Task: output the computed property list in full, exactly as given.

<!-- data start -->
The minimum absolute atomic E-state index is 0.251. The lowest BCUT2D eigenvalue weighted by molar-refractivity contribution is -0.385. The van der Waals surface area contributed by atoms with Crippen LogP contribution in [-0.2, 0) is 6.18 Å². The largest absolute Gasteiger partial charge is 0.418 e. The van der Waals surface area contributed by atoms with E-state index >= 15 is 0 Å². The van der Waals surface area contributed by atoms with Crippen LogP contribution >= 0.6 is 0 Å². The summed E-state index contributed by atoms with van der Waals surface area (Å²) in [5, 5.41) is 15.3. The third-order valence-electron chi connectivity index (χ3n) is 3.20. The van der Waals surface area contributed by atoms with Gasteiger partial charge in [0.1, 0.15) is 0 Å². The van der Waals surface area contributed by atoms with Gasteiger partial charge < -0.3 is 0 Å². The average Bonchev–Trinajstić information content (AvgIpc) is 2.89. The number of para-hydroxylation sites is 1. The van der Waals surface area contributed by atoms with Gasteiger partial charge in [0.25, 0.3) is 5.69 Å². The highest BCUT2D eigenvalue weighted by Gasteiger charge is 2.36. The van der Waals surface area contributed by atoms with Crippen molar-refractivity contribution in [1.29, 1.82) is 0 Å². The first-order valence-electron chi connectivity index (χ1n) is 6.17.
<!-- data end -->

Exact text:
The minimum absolute atomic E-state index is 0.251. The lowest BCUT2D eigenvalue weighted by molar-refractivity contribution is -0.385. The van der Waals surface area contributed by atoms with Crippen LogP contribution in [-0.2, 0) is 6.18 Å². The largest absolute Gasteiger partial charge is 0.418 e. The van der Waals surface area contributed by atoms with E-state index >= 15 is 0 Å². The van der Waals surface area contributed by atoms with Crippen LogP contribution >= 0.6 is 0 Å². The summed E-state index contributed by atoms with van der Waals surface area (Å²) in [5, 5.41) is 15.3. The third-order valence-electron chi connectivity index (χ3n) is 3.20. The van der Waals surface area contributed by atoms with Gasteiger partial charge in [0.1, 0.15) is 0 Å². The van der Waals surface area contributed by atoms with Gasteiger partial charge < -0.3 is 0 Å². The average Bonchev–Trinajstić information content (AvgIpc) is 2.89. The number of para-hydroxylation sites is 1. The van der Waals surface area contributed by atoms with Gasteiger partial charge in [0.25, 0.3) is 5.69 Å². The highest BCUT2D eigenvalue weighted by Gasteiger charge is 2.36. The van der Waals surface area contributed by atoms with Crippen molar-refractivity contribution in [1.29, 1.82) is 0 Å². The first-order valence-electron chi connectivity index (χ1n) is 6.17.